dc.contributor.authorHanson, Ronald Kennethen
dc.date.accessioned2015-08-03T10:43:37Zen
dc.date.available2015-08-03T10:43:37Zen
dc.date.issued2013-01en
dc.identifier.issn15407489en
dc.identifier.doi10.1016/j.proci.2012.06.009en
dc.identifier.urihttp://hdl.handle.net/10754/562581en
dc.description.abstractHigh-temperature acetone and 2-butanone pyrolysis studies were conducted behind reflected shock waves using five species time-history measurements (ketone, CO, CH3, CH4 and C2H4). Experimental conditions covered temperatures of 1100-1600 Kat 1.6 atm, for mixtures of 0.25-1.5% ketone in argon. During acetone pyrolysis, the CO concentration time-history was found to be strongly sensitive to the acetone dissociation rate constant κ1 (CH3COCH3 → CH3 + CH3CO), and this could be directly determined from the CO time-histories, yielding κ1(1.6 atm) = 2.46 × 1014 exp(-69.3 [kcal/mol]/RT) s-1 with an uncertainty of ±25%. This rate constant is in good agreement with previous shock tube studies from Sato and Hidaka (2000) [3] and Saxena et al. (2009) [4] (within 30%) at temperatures above 1450 K, but is at least three times faster than the evaluation from Sato and Hidaka at temperatures below 1250 K. Using this revised κ1 value with the recent mechanism of Pichon et al. (2009) [5], the simulated profiles during acetone pyrolysis show excellent agreement with all five species time-history measurements. Similarly, the overall 2-butanone decomposition rate constant κtot was inferred from measured 2-butanone time-histories, yielding κ tot(1.5 atm) = 6.08 × 1013 exp(-63.1 [kcal/mol]/RT) s -1 with an uncertainty of ±35%. This rate constant is approximately 30% faster than that proposed by Serinyel et al. (2010) [11] at 1119 K, and approximately 100% faster at 1412 K. Using the measured 2-butanone and CO time-histories and an O-atom balance analysis, a missing removal pathway for methyl ketene was identified. The rate constant for the decomposition of methyl ketene was assumed to be the same as the value for the ketene decomposition reaction. Using the revised κtot value and adding the methyl ketene decomposition reaction to the Serinyel et al. mechanism, the simulated profiles during 2-butanone pyrolysis show good agreement with the measurements for all five species. © 2012 The Combustion Institute. Published by Elsevier Inc. All rights reserved.en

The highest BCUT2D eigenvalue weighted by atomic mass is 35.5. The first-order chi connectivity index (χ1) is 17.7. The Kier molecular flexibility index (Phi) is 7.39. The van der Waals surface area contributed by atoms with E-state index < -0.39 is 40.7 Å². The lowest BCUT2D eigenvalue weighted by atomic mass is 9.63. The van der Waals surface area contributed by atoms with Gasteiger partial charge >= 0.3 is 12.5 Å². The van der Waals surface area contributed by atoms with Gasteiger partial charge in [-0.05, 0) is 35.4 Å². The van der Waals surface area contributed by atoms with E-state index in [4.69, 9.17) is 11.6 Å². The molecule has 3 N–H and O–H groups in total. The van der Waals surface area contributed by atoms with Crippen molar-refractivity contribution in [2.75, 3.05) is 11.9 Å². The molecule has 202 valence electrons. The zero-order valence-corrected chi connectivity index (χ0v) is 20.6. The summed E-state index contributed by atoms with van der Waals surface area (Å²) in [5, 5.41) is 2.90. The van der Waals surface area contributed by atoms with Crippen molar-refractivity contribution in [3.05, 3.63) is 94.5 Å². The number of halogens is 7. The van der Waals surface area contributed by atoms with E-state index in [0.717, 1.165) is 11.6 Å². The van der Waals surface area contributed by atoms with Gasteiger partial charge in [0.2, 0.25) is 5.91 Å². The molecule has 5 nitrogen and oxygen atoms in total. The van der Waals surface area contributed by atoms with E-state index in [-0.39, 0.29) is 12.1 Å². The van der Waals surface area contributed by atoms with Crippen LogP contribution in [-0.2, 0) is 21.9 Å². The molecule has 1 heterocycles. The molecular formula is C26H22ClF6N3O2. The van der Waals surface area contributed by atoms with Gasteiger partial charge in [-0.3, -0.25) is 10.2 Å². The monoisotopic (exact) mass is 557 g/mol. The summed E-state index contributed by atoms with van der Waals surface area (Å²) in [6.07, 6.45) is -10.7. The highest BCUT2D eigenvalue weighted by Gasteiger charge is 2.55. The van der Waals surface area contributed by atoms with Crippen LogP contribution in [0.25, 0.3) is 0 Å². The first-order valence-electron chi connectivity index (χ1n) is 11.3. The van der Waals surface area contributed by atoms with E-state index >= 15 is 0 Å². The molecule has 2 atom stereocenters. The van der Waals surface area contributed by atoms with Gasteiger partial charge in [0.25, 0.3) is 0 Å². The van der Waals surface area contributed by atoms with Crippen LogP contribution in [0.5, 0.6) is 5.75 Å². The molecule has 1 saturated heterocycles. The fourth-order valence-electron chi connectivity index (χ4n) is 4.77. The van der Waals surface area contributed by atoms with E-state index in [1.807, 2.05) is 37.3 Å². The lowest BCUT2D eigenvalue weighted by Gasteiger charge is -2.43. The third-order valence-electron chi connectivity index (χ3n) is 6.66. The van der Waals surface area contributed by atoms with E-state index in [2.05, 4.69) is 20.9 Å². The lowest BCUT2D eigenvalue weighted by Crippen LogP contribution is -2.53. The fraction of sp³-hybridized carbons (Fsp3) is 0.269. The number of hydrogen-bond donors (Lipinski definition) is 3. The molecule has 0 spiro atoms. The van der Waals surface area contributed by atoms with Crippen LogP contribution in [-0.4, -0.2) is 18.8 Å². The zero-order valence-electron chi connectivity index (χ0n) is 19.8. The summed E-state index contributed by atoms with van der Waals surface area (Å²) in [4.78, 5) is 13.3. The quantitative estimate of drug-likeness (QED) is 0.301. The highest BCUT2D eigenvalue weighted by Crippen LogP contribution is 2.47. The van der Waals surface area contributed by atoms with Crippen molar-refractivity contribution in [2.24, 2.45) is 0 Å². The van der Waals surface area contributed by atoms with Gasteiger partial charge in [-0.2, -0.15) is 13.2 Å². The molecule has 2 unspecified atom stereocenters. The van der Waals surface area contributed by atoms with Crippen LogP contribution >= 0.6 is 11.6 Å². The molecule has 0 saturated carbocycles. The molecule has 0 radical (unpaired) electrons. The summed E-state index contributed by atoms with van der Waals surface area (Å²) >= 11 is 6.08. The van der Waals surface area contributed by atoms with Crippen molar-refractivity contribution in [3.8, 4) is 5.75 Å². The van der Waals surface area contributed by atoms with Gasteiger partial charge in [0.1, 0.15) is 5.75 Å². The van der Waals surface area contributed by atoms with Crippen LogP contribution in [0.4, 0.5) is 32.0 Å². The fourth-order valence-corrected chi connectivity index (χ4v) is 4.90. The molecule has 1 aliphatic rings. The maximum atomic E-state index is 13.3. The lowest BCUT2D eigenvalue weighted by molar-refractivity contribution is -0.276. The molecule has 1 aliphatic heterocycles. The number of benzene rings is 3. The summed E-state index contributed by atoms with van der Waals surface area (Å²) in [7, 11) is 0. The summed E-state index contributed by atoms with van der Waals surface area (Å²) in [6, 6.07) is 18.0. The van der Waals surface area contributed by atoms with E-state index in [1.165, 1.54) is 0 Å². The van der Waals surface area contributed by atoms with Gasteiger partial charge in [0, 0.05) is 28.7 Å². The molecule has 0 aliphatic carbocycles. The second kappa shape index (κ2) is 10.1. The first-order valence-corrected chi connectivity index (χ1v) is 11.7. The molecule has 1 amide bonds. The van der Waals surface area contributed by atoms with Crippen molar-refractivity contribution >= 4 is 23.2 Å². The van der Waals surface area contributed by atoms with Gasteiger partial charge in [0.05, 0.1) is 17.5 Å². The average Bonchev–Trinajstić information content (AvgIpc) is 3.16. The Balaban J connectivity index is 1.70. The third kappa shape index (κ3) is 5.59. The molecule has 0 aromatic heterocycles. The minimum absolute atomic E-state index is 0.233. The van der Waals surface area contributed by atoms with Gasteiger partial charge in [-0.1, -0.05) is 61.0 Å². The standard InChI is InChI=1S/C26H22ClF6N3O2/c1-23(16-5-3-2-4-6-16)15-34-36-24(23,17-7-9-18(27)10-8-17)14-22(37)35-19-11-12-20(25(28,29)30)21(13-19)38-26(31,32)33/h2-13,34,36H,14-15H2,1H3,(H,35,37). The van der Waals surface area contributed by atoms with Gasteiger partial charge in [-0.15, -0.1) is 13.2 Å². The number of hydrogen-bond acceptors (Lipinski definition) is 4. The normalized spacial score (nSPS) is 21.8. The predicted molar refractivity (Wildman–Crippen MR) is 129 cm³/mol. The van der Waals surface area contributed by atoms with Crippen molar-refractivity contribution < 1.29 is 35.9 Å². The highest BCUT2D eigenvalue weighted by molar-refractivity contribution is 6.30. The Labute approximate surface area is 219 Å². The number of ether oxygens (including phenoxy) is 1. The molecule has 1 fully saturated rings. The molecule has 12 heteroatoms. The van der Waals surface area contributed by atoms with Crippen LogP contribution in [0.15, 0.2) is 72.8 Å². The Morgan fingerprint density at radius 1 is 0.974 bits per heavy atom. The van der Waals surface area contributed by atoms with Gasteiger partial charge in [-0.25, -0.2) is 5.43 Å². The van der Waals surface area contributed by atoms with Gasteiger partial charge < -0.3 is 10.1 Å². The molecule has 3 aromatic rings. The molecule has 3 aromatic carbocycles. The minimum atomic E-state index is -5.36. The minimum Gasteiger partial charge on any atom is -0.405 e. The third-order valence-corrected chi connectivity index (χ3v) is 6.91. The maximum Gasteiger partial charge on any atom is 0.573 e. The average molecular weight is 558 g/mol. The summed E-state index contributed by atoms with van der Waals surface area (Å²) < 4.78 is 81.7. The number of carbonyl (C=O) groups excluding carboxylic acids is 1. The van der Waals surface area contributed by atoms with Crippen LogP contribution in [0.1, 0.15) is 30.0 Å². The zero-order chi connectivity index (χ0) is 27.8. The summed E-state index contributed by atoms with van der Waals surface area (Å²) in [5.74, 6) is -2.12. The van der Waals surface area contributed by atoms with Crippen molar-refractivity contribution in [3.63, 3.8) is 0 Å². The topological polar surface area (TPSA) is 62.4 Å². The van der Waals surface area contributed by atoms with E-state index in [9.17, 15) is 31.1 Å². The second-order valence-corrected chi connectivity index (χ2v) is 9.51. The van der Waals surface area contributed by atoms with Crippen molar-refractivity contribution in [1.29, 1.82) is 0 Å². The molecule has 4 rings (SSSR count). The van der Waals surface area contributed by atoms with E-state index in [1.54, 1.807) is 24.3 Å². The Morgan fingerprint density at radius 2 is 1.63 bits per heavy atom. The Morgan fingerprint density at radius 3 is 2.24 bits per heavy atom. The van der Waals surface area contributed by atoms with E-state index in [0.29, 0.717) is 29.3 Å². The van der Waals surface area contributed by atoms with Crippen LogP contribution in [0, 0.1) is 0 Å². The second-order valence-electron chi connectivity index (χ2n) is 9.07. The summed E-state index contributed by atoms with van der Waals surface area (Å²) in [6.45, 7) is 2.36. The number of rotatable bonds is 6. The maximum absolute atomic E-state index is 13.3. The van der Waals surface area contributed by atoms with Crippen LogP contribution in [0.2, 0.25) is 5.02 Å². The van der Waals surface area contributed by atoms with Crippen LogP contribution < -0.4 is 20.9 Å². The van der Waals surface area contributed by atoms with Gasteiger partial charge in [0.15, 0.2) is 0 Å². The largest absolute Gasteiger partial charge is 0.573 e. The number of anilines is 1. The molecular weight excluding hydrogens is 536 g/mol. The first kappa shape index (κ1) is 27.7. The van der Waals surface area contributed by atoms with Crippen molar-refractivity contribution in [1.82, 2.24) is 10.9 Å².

dc.description.sponsorshipThis work was supported by the US Department of Energy, Basic Energy Sciences (DE-FG02-88ER13857) with Dr. Wade Sisk as program manager.en
dc.publisherElsevieren
dc.subject2-Butanoneen
dc.subjectAcetoneen
dc.subjectLaser absorptionen
dc.subjectShock tubeen
dc.titleMulti-species time-history measurements during high-temperature acetone and 2-butanone pyrolysisen
dc.typeArticleen
dc.contributor.departmentClean Combustion Research Centeren
dc.contributor.departmentPhysical Sciences and Engineering (PSE) Divisionen
dc.contributor.departmentMechanical Engineering Programen
dc.contributor.departmentChemical Kinetics & Laser Sensors Laboratoryen
dc.identifier.journalProceedings of the Combustion Instituteen
dc.contributor.institutionDepartment of Mechanical Engineering, Stanford University, 452 Escondido Mall, Stanford, CA 94305-3032, United Statesen
kaust.authorFarooq, Aamiren